Max Scherzer wasn’t perfect, but still scored 100

Max Scherzer one-hitter chocolate 600.jpg

Max Scherzer wasn’t perfect yesterday, but he did achieve a score of 100.

That lofty number in statistician Bill James’ Game Score metric is actually rarer than throwing a perfect game. Twenty-three men have thrown perfect games in baseball history, but only 11 had reached the century mark for Game Score before Scherzer’s 16-strikeout, one-hit, one-walk complete game shutout yesterday.

Digging deeper, just five pitchers - Sandy Koufax, Nolan Ryan, Matt Cain, Clayton Kershaw and Kerry Wood - have reached scores above 100. Wood’s 20 strikeout, one-hit, no-walk performance for the Cubs in 1998 is the greatest Game Score ever at 105.

Here’s the formula:

1. Start with 50 points.
2. Add one point for each out recorded.
3. Add two points for each completed inning after the fourth.
4. Add one point for each strikeout.
5. Subtract two points for each hit.
6. Subtract four points for each earned run.
7. Subtract two points for each unearned run.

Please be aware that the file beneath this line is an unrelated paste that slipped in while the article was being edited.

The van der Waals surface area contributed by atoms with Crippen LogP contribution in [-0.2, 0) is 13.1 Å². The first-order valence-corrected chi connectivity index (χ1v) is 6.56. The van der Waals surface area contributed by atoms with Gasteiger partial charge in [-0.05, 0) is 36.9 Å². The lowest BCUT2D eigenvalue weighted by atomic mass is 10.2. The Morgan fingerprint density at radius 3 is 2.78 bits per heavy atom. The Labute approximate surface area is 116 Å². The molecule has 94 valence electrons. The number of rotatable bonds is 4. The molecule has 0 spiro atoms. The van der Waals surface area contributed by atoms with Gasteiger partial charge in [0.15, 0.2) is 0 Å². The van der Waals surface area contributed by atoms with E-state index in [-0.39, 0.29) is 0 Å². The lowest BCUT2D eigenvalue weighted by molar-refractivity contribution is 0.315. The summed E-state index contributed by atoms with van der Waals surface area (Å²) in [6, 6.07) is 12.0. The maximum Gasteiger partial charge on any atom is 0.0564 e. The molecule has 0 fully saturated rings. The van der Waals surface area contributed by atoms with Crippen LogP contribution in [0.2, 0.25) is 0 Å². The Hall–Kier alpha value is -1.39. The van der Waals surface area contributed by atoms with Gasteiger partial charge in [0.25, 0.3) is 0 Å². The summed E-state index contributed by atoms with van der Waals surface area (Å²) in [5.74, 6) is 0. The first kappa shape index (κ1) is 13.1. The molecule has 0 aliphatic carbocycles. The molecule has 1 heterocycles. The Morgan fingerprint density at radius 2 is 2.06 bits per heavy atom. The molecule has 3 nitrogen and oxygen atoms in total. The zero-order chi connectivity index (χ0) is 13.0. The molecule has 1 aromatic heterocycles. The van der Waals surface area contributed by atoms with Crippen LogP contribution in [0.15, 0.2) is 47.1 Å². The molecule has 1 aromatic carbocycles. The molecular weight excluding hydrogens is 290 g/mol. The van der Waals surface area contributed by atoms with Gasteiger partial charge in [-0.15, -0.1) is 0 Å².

8. Subtract one point for each walk

Had Carlos Gomez’s broken bat blooper not fallen for the only hit, and if Scherzer doesn’t surrender the meaningless free pass one frame later, his Game Score would have been the second-best Game Score performance in history.

Max Scherzer red.jpgAfter the game, Scherzer passed much of the credit for his record 16-strikeout performance onto catcher Jose Lobaton.

“Lobi was back there just calling a great game for me,” Scherzer told reporters. “He did a great job of knowing when to sequence it, knowing when to double up, triple up. A lot of times, I was just going with him and then it was just working. That’s really the reason I felt like I was able to have so much success today.”

Yesterday was only the 15th game that Lobaton has caught this season. But there always seems to be a higher level of battery chemistry when he is behind the dish.

“He’s a quality catcher,” Nationals manager Matt Williams told reporters. “He frames the ball well. He receives the ball well. He gives the umpire a really good look at it. And he understands our guys. He understands what makes them good and pitches to throw at certain times. He’s really good at that.”

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